Amanda Dong's Profile
Really interesting new business model! I have two concerns over their business model though.
1. Traditional big beauty brands claim their brands and chemical formula as the two most important assets. But when Volition outsource ideas and innovation, what is the competitive advantage and core assets left to Volition? For example, there are many skin care and beauty OEMs in China and Korea with fantastic manufacturing capability and some product innovation capability. Will Volition became more like the OEMs then?
2. A follow-up concern is that the profit margin for transparent products is very low compared with traditional brands. For example, ‘The Ordinary’ sells their products at very low prices because they only sell the functionality not the emotional attachments with consumers.
Great post! I am also concerned about how much differentiation barriers they have against giant brands. With more capital, R&D experience, and user bases, it might be really easy for giant brands to just copy the 3D printing shoes and consumer value proposition.
Great paper to learn about the real life-saving applications of 3D printing! My concerns are more on the commercialization of the technology or equipment. Does it require very high technical design knowledge or capability of the physicians? If yes, then the whole process of technology education for physicians might take a very long time?
I agree with the quality or compliance issue too. I remembered that Tik Tok was once banned in some Southeast Asia countries. As the business growing so quickly, there is a huge compliance or culture risk of harmful contents.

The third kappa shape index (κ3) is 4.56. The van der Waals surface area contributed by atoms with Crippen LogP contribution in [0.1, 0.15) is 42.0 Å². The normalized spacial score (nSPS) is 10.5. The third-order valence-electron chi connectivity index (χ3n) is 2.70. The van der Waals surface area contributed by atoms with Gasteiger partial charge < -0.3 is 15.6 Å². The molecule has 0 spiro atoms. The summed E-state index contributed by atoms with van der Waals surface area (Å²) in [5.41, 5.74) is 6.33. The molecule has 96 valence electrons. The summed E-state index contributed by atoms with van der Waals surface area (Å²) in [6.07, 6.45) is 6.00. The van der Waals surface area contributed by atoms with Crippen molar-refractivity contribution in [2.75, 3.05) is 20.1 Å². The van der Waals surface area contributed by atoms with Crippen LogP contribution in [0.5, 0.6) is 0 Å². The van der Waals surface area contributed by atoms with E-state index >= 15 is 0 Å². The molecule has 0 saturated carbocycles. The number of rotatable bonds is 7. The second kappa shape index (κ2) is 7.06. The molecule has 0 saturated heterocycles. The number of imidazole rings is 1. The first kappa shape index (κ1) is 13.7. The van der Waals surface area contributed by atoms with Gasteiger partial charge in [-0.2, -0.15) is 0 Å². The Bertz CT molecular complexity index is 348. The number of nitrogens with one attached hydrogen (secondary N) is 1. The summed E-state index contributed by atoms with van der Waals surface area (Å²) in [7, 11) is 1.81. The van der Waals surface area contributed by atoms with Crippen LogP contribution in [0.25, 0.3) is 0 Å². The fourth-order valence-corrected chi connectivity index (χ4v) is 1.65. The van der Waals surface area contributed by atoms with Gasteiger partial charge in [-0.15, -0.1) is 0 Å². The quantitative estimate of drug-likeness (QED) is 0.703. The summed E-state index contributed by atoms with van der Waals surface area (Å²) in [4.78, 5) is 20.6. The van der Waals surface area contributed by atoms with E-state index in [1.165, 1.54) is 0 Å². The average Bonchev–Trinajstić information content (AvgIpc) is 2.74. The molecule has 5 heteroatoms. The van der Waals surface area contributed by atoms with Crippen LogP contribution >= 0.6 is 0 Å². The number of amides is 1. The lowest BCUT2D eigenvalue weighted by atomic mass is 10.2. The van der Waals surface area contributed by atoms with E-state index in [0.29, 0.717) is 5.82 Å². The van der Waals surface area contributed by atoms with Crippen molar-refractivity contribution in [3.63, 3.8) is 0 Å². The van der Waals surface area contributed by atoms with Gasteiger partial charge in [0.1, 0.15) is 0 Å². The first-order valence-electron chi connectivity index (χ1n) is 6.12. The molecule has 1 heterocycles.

Another opportunity for Tik Tok’s commercialization might be to create a social e-commerce model. For example, many Alibaba sellers already started to sell products on Tik Tok.
As a personal RTR user, I see there are three fashion paradoxes that leave open opportunities or might not be solved by the RTR model.
1. Although everyone wants to wear luxury designer clothes at a low price, no one wants others to know that they wear used clothes. Therefore, the social embarrassment of admitting wearing used clothes is the natural obstacle for users to recommend RTR to their friends.
2. The purchase pattern for fashion is that you may want to try something new, for example, a new style for a date, new dresses for an important party, etc. This fashion purchase behavior brings the divergence in consumer preference even for the same individual. However, machine learning is about improving convergence by predicting the preference of individual user with more historical data. There is a natural tension then.
3. Individual users want to get access to unlimited selections when they sign up the service. However, RTR has to increase the inventory turnover rate as much as possible. Therefore, a very common user experience is that when you finally selected your clothes, it’s already run out and was sent to someone else. The increase in inventory turnover rate is actually harming the user experience. This is because the fundamental network effect is not that obvious for the rental of a limited number of physical objects (clothes). In traditional tech companies, the network effect means that the marginal cost for serving one more customer is really low, because the digital content or infrastructure can be easily shared and used by many users at the same time. However, when it comes to physical stuff, one more user means decreasing probability of resource availability to other users.
Among the 3 issues I listed here, I think #3 is the most critical one. It challenges the fundamental hypothesis of the RTR shared economy model.